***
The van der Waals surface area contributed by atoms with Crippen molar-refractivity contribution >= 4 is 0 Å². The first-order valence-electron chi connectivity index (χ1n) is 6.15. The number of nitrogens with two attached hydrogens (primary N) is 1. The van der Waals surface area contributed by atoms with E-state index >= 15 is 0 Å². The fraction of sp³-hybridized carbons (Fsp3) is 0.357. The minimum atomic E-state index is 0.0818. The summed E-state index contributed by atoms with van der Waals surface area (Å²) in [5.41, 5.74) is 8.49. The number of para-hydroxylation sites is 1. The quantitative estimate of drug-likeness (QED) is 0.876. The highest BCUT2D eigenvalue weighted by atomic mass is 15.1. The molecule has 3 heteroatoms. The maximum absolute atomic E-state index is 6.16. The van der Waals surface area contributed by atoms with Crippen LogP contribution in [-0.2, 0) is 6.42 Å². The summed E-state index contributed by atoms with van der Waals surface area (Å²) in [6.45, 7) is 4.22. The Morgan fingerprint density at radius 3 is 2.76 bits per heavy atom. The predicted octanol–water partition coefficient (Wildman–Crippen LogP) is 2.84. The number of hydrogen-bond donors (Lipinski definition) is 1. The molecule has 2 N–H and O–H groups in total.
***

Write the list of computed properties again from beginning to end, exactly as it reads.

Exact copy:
The van der Waals surface area contributed by atoms with Crippen molar-refractivity contribution >= 4 is 0 Å². The first-order valence-electron chi connectivity index (χ1n) is 6.15. The number of nitrogens with two attached hydrogens (primary N) is 1. The van der Waals surface area contributed by atoms with E-state index >= 15 is 0 Å². The fraction of sp³-hybridized carbons (Fsp3) is 0.357. The minimum atomic E-state index is 0.0818. The summed E-state index contributed by atoms with van der Waals surface area (Å²) in [5.41, 5.74) is 8.49. The number of para-hydroxylation sites is 1. The quantitative estimate of drug-likeness (QED) is 0.876. The highest BCUT2D eigenvalue weighted by atomic mass is 15.1. The molecule has 3 heteroatoms. The maximum absolute atomic E-state index is 6.16. The van der Waals surface area contributed by atoms with Crippen LogP contribution in [-0.2, 0) is 6.42 Å². The summed E-state index contributed by atoms with van der Waals surface area (Å²) in [6.45, 7) is 4.22. The Morgan fingerprint density at radius 3 is 2.76 bits per heavy atom. The predicted octanol–water partition coefficient (Wildman–Crippen LogP) is 2.84. The number of hydrogen-bond donors (Lipinski definition) is 1. The molecule has 2 N–H and O–H groups in total.